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Kwanzaa has its own holiday flag. Christmas really doesn't, and Election Day, Thanksgiving, and Evacuation Day certainly don't.

“And Hallmark thought it would clean up on Easter!”
~ Colonel Sanders on Kwanzaa

Kwanzaa is a holiday that was created for African Americans because they didn't have one of their own. (Except Martin Luther King Day, but that's for everyone.)

Kwanzaa keeps people of African origin from feeling left out around Christmas time if they refuse to be Uncle Toms and celebrate Whitey's holiday. During Kwanzaa, black people dress up in clothes that don't match and dance around senselessly. This is very unusual.

Kwanzaa has its own flag (pictured). To celebrate all the diversity of the holiday, it contains all the colors of the rainbow, excepting orange, yellow, blue, pink, purple, and gold. And it adds black for good measure, of course. The remaining colors are surely used by some flag somewhere and thus haven't been shortchanged.

For those without comedic tastes, the so-called experts at Wikipedia have an article about Kwanzaa.

The colors of the Kwanzaa flag are deeply symbolic. They symbolize Kwanzaa. To avoid confusion, the same flag is the national flag of two separate sub-Saharan countries. And they don't mind a bit.

Kwanzaa can be spelled in many different ways, not unlike the given names of black newborns. Blacks who have embraced Islam often begin the word with a Q, because it seems vaguely appropriate. Apostrophes are sometimes inserted into the name, either for dramatic effect or because the writer has a nervous tic.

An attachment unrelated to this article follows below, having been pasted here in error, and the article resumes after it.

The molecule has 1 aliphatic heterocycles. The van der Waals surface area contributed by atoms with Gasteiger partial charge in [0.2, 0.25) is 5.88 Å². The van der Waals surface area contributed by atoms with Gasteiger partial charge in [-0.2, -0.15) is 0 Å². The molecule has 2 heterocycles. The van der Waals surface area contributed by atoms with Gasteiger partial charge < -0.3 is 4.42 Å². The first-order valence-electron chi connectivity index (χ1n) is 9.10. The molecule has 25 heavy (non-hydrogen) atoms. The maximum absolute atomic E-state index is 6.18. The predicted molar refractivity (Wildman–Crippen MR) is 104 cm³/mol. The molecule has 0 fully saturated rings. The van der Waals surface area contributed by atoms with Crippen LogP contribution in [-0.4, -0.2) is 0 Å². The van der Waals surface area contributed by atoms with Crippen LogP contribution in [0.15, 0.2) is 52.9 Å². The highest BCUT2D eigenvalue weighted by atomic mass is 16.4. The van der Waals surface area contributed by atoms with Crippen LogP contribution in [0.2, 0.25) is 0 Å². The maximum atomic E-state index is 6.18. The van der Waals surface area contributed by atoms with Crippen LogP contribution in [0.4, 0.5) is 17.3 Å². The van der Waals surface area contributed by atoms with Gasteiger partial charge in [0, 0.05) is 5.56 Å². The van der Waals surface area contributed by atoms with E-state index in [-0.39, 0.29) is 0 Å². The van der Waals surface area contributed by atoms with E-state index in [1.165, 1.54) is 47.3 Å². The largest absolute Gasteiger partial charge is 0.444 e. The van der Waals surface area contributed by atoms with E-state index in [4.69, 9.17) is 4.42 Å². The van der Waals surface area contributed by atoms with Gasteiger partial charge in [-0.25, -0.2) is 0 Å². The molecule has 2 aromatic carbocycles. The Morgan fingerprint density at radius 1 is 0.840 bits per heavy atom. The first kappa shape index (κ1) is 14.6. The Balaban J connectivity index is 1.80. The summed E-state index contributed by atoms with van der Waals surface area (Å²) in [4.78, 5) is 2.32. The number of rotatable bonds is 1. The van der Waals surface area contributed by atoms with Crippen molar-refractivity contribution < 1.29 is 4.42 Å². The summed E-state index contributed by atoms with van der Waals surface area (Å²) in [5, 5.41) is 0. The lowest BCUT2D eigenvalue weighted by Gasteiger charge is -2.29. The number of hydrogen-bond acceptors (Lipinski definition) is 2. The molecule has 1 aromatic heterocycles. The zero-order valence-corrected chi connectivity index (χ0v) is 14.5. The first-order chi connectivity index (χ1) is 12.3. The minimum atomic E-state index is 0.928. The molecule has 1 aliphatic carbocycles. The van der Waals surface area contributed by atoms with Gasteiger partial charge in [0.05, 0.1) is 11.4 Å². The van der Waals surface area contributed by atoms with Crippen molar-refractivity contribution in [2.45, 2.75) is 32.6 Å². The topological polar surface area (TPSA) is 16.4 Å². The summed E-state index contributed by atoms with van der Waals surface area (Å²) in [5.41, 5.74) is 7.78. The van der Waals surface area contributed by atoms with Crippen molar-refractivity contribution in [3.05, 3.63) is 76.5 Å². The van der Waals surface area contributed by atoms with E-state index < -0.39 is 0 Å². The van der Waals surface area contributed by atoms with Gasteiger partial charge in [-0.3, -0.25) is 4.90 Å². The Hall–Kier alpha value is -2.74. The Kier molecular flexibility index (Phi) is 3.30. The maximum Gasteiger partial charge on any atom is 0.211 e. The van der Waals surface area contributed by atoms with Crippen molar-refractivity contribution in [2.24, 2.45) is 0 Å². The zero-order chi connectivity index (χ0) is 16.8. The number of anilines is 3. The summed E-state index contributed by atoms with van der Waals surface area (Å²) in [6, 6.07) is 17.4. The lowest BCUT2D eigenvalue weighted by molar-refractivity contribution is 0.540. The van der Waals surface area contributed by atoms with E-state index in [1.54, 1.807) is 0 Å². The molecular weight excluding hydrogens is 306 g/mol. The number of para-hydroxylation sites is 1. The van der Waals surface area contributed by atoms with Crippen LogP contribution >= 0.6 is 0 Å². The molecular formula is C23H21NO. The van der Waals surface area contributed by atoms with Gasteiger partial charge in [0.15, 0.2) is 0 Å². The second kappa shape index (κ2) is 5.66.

edit History


A black child opens a very special Kwanzaa gift.

Originally, African Americans had Black History Month, which lasted all of February. Now, February is an unusually short month, but there is not a lot of history when you spend half the existence of the United States in shackles harvesting cotton. Fortunately, enough black history has been invented to keep the nation's grade-schoolers busy all month.

edit The inventor of Kwanzaa


Prof. Karenga (center) and two researchers appear in the ritual Kwanzaa garb.

Kwanzaa was invented by an anti-war professor from California named Maulana Karenga. He said his goal was to "let Blacks celebrate rather than simply imitate the dominant society."

He precluded imitation mostly by plunking it at the end of December and adopting a candlestick icon--the Kwanzaalabra--that suspiciously resembles a menorah. The candlestick employs an orange block of wood, which has nothing at all to do with a tefillin, with eight black candles, each one lit on a successive day--a thoroughly novel concept.

The date Prof. Karenga chose is not the birthday of Kwanzus, but this is unimportant, as Christmas has been shown to not exactly be the birth of Jesus either.

The invention of Kwanzaa coincided with the black nationalist movement of the 1960s, in which African Americans resolved to become full members of the American nation by not having anything to do with any of the other members. In the early days, Prof. Karenga made some unfortunate statements, such as that Jesus was psychotic. As Kwanzaa gained adherence, Wikipedia tells us the Professor "altered his position," a triangulation that surely informed Barack Obama, who happens to also be black.